Previous studies have shown significant differences in baseline MBF between male and female subjects [8, 33]. In this study, there was a trend to higher baseline MBF in women compared to men, although without statistical significance. Interestingly, our results show a higher increase in MBF during CPT in women. As shown by others [8] we found significant associations between ΔMBF and ΔHR and ΔRPP. However increases in HR and RPP from baseline to cold pressor testing were comparable between men and women suggesting that the different response to CPT is not related to differences in heart rate or cardiac work increases. Besides gender, within the young population studied here, differences in MBF response were not related to differences in age, BMI, LV mass or blood biochemical parameters. Higher MBF response to endothelial stimulus in young women is consistent with experimental evidence of differences in endothelial-dependent vascular reactivity between males and pre-menopausal females [35]. A number of studies have documented the interaction of estrogens with endothelial function [7] both in clinical studies and experimental models. Estrogens and their receptors play a key role in endothelium-dependent maintenance of vascular tone [35]. Estrogens decrease systemic vascular resistance, improve coronary and peripheral endothelial function and prevent coronary artery spasm in women with and without coronary atherosclerosis [7]. Estrogens also modulate relaxation through the endothelium-derived hyperpolarizing factor (EDHF), by inducing vasodilator prostanoids (PGE2, PGI2), and by inhibiting the production of endothelin-1 [7]. In addition, chronic estrogen treatment enhances endothelium-dependent vasodilation in large peripheral arteries of postmenopausal women [34, 35].

Furthermore endothelial progenitor cells (EPCs) play an important role in vascular response. A recent study based on 210 healthy subjects demonstrated higher steady-state levels of EPC in fertile women than in men, while they were not different between postmenopausal women and age-matched men. EPCs are mobilized cyclically in fertile women in synchrony with the level of circulating 17 beta-estradiol, and they could represent an important mechanism of protection for premenopausal women [7, 36]. Cellular intrinsic sex related differences within the endothelial cells have also been shown to contribute to differences between males and females [6]. In summary, differences in endothelial function between male and female may at least partially explain the lower incidence of cardiovascular disease in pre-menopausal women. Other factors that modulate or alter autonomic cardiac activity, may potentially influence sex differences, such as inflammation, increased pain sensitivity to cold, and psychological disorders (e.g. depression). A lower central sympathetic neural output to the periphery and a lower sympathetic vasoconstrictor drive in healthy women has been described compared to healthy men [37]. Furthermore less visceral abdominal fat, may also explain the difference in vasomotion between men and women [38] as a matter of fact we found that waist circumference was lower in women than in men and that ΔMBF was negatively correlated to waist circumference. In an earlier study using PET, Prior et al. [8] showed no differences in MBF response to CPT between men and women in normal volunteers, but the range of ages was rather large in both men (19-75 years) and women (24-66 years). However, to our knowledge this is the first study directly assessing gender MBF differences in a homogeneous population of healthy young volunteers.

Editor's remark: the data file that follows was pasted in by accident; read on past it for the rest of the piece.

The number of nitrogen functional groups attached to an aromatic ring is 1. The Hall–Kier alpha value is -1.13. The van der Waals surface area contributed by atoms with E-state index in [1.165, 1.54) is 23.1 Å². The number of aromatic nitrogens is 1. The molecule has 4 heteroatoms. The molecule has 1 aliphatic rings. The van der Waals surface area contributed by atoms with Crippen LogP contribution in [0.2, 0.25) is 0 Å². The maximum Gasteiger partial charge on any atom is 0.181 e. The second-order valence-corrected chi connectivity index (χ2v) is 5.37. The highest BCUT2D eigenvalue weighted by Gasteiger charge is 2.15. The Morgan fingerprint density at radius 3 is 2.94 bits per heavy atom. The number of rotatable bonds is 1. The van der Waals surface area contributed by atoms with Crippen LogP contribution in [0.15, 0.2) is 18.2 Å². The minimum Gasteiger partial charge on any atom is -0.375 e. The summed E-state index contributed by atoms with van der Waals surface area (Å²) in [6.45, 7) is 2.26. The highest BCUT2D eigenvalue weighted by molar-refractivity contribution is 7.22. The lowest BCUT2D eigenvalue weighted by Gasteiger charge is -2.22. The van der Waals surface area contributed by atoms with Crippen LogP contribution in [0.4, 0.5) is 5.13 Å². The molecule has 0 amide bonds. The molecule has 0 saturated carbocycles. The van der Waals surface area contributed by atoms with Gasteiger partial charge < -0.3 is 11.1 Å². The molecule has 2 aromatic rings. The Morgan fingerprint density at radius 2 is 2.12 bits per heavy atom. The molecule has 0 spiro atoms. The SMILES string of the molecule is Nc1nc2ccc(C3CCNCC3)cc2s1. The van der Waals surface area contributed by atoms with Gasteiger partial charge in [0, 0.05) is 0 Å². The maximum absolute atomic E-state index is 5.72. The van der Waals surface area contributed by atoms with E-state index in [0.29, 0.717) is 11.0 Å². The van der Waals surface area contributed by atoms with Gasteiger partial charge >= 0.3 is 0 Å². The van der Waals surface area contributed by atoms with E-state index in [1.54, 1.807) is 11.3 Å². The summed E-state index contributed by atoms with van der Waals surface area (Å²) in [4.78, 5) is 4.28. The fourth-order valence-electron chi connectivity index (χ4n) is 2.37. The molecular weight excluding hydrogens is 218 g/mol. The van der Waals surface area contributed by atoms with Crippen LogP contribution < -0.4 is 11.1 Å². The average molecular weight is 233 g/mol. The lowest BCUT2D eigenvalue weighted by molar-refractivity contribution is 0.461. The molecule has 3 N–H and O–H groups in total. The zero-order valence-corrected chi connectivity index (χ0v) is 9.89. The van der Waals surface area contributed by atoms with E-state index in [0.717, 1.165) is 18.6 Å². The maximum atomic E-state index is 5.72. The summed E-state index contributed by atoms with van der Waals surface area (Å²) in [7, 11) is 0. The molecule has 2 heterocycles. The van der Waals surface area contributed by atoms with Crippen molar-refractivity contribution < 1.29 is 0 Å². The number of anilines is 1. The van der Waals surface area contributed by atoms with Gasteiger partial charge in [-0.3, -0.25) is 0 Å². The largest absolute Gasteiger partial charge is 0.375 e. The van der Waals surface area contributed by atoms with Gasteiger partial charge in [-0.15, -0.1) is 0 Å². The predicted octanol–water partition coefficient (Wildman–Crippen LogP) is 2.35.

In this study, we have chosen to perform the measure of MBF during free breathing, and it should be noted that improvements of the flow imaging technique can potentially be obtained by using respiratory gating with a navigator echo as reference. This should reduce breath motion blurring and therefore improve the true spatial resolution of the technique at the expense of measurement time. The use of a 3 Tesla system combined with a 32-channel thoracic array is likely to have contributed to make the image quality sufficient for this study. Parallel imaging with GRAPPA acceleration has allowed for a high number of signal averages leading to reduced respiratory artifacts.

Conclusion

CMR coronary sinus flow quantification as a measure of myocardial blood flow without contrast agent revealed higher vascular response in young women than in young men, which may reflect well-documented gender differences in endothelial-dependent vasodilatation. Better understanding of these processes may improve the clinical management of CAD in women. Due to the small sample size these results should be confirmed on a larger population before being generalized and other aspects such as the role of hormonal status, inflammation biomarkers, pain sensitivity and psychological evaluation that could contribute to sex differences will need also to be investigated.

CSF measurements combined with CPT are non-invasive and may be helpful for assessing variations of endothelial function in normal physiology and in pathologies, in which changes in endothelial function occur early. It might therefore be a candidate as a diagnostic tool for cardiovascular alterations in diabetes, coronary artery disease, hypertension or atherosclerosis.

Notes

Declarations

Acknowledgements and fundings

Grant support: Centre National de la Recherche Scientifique (CNRS) grant number UMR 6612, Programme National de Recherche en Imagerie (PNR imagerie) grant number PNR-IMA0706, Agence Nationale de la Recherche (ANR) grant number ANR-08-BLAN-0058-01

Authors’ Affiliations

(1)
Centre de Résonance Magnétique Biologique et Médicale (CRMBM), UMR 6612 CNRS, Université de la Méditerranée, Faculté de Médecine
(2)
Service de Cardiologie, Centre Hospitalo-Universitaire La Timone
(3)
Service de Radiologie Cardiovasculaire, Centre Hospitalo-Universitaire La Timone